U.S. Energy News is one of five regional services published by the Energy News Network. Today’s edition was compiled by Kathryn Krawczyk.

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POLITICS: President Biden announces the U.S. will send more natural gas to Europe — a largely symbolic move, as the U.S. doesn’t have the capacity or supply to export much more gas. (New York Times, Quartz)

• The Biden administration is reportedly preparing to invoke the Defense Production Act to ramp up production of minerals needed for clean energy storage. (The Intercept)
• U.S. Sen. Joe Manchin sparks a new round of negotiations over federal climate and social spending by laying out what measures he would support. (Washington Post)

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•  The Federal Energy Regulatory Commission rolls back its new rules governing oil and gas projects over industry and lawmakers’ complaints, opening the Democrat-supported rules for feedback instead. (E&E News)
• Industry leaders and analysts in Texas’ Permian Basin say there’s no quick way to increase oil and gas production due to supply chain issues, labor shortages and investor hesitancy, even though the area has vast untapped reserved and highly developed infrastructure. (Texas Tribune, New York Times, Bloomberg)
• A shale oil company plans to build 70 carbon capture facilities around the world by 2035, with the first set to begin construction in the Permian Basin this year. (Bloomberg)

CLIMATE: Financial institutions are increasingly announcing divestments from fossil fuels, but 30 of the largest have so far failed to take action in line with Paris Agreement goals. (Grist)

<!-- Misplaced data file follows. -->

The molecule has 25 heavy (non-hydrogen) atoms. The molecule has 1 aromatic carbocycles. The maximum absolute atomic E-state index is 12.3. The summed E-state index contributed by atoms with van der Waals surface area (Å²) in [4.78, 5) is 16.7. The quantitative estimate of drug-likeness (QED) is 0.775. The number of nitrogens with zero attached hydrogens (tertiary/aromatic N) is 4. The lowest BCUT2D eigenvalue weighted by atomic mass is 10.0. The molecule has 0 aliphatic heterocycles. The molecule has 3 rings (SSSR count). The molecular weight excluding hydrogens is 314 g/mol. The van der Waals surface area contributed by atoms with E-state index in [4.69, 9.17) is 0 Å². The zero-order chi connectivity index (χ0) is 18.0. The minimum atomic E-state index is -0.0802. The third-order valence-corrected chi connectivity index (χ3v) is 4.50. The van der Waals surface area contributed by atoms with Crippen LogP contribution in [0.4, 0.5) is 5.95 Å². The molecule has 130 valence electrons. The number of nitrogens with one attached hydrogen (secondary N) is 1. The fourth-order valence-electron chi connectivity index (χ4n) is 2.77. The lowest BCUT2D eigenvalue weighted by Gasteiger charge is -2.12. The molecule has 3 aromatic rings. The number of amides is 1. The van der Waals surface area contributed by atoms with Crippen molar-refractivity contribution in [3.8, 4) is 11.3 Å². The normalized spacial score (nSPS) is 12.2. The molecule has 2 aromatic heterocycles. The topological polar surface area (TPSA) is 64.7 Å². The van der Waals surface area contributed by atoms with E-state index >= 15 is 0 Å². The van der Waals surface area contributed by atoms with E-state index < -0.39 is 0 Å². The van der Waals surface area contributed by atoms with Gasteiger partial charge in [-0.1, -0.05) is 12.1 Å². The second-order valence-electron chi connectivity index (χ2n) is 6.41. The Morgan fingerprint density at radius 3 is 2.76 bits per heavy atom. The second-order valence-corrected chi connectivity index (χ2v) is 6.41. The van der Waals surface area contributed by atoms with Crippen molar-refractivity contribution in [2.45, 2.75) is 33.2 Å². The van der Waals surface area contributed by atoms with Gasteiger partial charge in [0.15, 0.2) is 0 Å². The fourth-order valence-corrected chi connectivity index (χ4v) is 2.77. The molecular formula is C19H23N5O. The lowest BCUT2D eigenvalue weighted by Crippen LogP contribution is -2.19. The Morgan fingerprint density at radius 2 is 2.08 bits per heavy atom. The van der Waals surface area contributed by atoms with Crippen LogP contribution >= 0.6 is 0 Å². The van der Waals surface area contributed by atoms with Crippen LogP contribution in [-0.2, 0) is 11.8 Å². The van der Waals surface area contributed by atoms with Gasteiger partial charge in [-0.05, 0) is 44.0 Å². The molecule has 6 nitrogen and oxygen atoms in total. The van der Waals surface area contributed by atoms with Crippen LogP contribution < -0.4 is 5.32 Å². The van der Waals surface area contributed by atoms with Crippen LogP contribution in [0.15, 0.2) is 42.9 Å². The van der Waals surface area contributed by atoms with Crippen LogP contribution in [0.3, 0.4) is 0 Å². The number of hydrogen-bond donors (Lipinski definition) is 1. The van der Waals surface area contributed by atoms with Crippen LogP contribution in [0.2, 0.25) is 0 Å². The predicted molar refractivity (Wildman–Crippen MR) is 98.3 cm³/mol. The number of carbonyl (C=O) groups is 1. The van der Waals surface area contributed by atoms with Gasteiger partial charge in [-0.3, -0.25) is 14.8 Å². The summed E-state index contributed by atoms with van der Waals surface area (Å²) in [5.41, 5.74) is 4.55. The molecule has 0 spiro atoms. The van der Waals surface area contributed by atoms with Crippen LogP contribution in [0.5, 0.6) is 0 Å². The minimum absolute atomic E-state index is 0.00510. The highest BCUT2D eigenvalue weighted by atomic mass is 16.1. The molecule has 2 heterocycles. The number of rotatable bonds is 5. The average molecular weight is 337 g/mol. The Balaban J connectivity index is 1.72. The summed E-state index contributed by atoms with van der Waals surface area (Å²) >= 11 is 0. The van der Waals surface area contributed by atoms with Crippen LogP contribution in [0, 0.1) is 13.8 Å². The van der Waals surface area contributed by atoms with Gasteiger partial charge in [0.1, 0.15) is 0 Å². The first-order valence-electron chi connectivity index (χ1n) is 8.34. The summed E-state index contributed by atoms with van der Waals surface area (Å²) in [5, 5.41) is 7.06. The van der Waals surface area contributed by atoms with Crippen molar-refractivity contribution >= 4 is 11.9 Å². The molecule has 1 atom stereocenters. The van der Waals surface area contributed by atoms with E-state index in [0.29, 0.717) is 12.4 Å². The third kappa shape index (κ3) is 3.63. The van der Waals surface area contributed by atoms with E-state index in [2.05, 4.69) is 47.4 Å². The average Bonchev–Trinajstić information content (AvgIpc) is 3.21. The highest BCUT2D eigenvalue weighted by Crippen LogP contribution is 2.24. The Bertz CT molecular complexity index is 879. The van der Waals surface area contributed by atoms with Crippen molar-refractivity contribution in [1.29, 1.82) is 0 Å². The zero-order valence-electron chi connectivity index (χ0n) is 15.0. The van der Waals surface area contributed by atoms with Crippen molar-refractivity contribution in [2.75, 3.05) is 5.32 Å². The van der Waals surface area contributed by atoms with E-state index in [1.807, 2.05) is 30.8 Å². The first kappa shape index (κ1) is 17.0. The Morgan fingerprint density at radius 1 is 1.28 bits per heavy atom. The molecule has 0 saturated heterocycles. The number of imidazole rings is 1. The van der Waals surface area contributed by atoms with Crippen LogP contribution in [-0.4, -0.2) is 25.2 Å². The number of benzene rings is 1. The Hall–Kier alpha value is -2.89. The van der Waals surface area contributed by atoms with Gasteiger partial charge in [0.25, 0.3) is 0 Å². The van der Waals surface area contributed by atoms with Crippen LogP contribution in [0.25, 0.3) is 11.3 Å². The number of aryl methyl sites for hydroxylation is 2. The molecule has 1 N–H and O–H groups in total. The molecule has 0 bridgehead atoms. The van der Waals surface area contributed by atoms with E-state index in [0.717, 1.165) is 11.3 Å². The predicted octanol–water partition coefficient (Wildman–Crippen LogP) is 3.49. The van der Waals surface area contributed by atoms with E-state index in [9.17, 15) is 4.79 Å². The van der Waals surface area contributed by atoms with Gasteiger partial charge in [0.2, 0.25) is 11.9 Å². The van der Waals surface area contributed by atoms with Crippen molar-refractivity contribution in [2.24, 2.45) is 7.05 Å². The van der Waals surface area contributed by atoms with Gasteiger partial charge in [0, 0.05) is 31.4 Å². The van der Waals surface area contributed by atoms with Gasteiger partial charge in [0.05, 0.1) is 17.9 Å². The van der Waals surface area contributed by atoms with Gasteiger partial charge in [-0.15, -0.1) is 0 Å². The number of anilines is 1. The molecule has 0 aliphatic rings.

Scientists walk on, jump on, and otherwise abuse solar panels as part of federal research to better understand what makes them fail. (Inside Climate News)
• A Connecticut bill aims to address complaints about aggressive sales tactics by some solar companies, but industry leaders say the proposal is too broad and impractical. (Energy News Network)

AIR POLLUTION: Most of the U.S. has seen air pollution subside over the past 20 years, but tribal communities now face more than ever, with oil and gas facilities anecdotally attributed as one factor. (Bloomberg)

UTILITIES: A House committee investigates six utilities’ shutoff rates during the pandemic. (Utility Dive)

HYDROGEN: Connecticut, Massachusetts, New Jersey and New York are organizing a joint bid for federal funding to develop a regional clean hydrogen hub. (Bloomberg)

NUCLEAR: Silicon Valley venture capitalists and tech giants tout nuclear power to cut carbon emissions and wean the world off Russian natural gas. (Bloomberg)

PIPELINES: A federal investigation and proposed $40 million fine against the owner of the Rover pipeline, which spilled about 2 million gallons of drilling fluid in an Ohio wetland during construction, highlights the shortfalls of federal oversight, critics say. (E&E News)

• President Biden and Democrats are missing an opportunity to use Russia’s invasion of Ukraine to call out fossil fuels’ geopolitical dangers and transition to clean energy, a columnist writes. (New York Times)
• Achieving ongoing reliable, affordable clean energy “is going to be impossible without significant expansions of energy storage,” says the head of an advanced energy group. (Energy News Network)

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Kathryn brings her extensive editorial background to the Energy News Network team, where she oversees the early-morning production of ENN’s five email digest newsletters as well as distribution of ENN’s original journalism with other media outlets. From documenting chronic illness’ effect on college students to following the inner workings of Congress, Kathryn has built a broad experience in her more than five years working at major publications including The Week Magazine. Kathryn holds a Bachelor of Science in magazine journalism and information management and technology from Syracuse University.